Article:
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Paul Sheehan ITAMS

The European ruling on the re-sell of software licences was expected to cause a stir – but then very little happened. What’s going on behind the scenes? Paul Sheehan, partner, IT Asset Management Solutions gives his view…

Paul Sheehan ITAMS

Paul Sheehan ITAMS

More than a year after a ruling by the European Court of Justice over the re-sale of software licences, the business world is still holding its breath to see what will happen next. This is despite the Financial Times saying that the decision has “the potential to create a multimillion dollar market”.

Yet it seems that few outside of corporate IT departments have stopped to assess all the implications. In particular, few within the finance world appear to have considered the impact of putting a value on software licences.

The EU court made a final ruling on the UsedSoft versus Oracle case in July 2012. It decreed that perpetual software licences bought legally could be resold and was seen, in some quarters, as a European act of defiance against the power of the global software giants.

This means that unsupported or ‘orphaned’ licences which would have previously been written off, now have a value and can, quite legitimately – be regarded as a tangible corporate asset. Of course, their value will depreciate over time, but even so, these licences can help raise significant asset values for a business and increase share value.

What’s it all about?

So is this ruling sustainable or is it likely to be overturned?

Although sales of licences have continued quietly and informally, usually driven by mergers and acquisitions or because of an unbudgeted shortfall revealed by an audit, new trading has so far been minimal in most areas. However, there has been some activity in the “after-market software” space (as it is gradually becoming known) in Germany where the seeds of the EU judgement were originally sown.

In our experience, while a good number of businesses say they would be happy to sell superfluous licences, provided all the right legal checks and procedures had been carried out, very few would be prepared to buy, even if they could save their business hundreds of thousands or even millions of pounds by doing so.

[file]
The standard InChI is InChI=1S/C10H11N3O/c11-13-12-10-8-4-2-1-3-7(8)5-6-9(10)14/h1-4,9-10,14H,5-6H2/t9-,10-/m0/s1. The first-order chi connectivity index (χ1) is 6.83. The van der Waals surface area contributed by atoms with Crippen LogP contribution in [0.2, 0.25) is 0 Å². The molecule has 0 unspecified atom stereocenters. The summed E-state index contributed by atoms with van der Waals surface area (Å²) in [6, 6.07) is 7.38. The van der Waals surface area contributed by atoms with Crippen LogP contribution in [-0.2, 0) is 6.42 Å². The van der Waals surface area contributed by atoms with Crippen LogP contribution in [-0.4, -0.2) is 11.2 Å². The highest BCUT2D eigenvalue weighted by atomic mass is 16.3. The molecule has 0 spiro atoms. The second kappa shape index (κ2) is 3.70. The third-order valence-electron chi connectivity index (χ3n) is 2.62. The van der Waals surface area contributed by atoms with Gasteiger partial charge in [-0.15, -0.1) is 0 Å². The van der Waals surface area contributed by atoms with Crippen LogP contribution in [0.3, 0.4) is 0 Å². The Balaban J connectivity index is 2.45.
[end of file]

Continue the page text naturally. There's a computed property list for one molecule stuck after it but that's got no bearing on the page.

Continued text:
Corporates are cautious
Why the apparent reticence? In many ways, businesses are right to be careful and seek expert advice. Yet, this is no longer a grey area; it is backed by the EU. We have talked to lawyers extensively about this and it seems that the European Court’s judgement takes precedence over any contract a company may have with its vendor. In fact many lawyers who specialise in intellectual property (IP) law believe that, as the ruling reflects a fundamental principle of free trade, it will be difficult to reverse or unpick and that it is a real opportunity for businesses to save money or recoup costs.

Underneath the outward bravado, large corporates with a significant number of licences are typically cautious about damaging relationships with major software providers and are concerned that they may refuse support and maintenance.

But although software vendors can’t ignore the decision, there are several ways they could easily side-step it by changing the terms of their licensing agreement. After all, the ruling only covers perpetual licences. No-one has done so yet and I suspect they won’t do anything until re-selling licences begins to affect core revenue streams. No doubt, they are conscious of the brand damage any adverse publicity could inflict.

Microsoft, for example, isn’t blocking re-sales. I know of a 15,000 user organisation that has sold 4,000 licences to another business and the transfer quietly went through the accepted novation process as if the transaction were part of a merger or acquisition.

Large volumes equal big savings
Will the market develop from here – and if so, how? Although there is still significant work to be done on the due diligence process, the potential financial benefits are so huge that it’s unlikely that businesses will hold back for much longer. It’s likely that used licences will be available for around 50 per cent of the original cost – and for companies buying in large volumes this means significant savings.

There’s obviously a need for some type of trading forum or marketplace but it’s not yet clear the form this will take. It’s probable that an independent third-party will act as a broker, possibly by hosting an online portal which will act either as an internet auction site or a “dating” site where specific buyers are matched with possible sellers. Brokers will either take a percentage of sales or might even buy the licences outright to resell and burden the risk in return for the promise of faster sales.

Whichever way the market evolves, it will be essential that processes are transparent, showing all the right legal checks, while audit trails are maintained.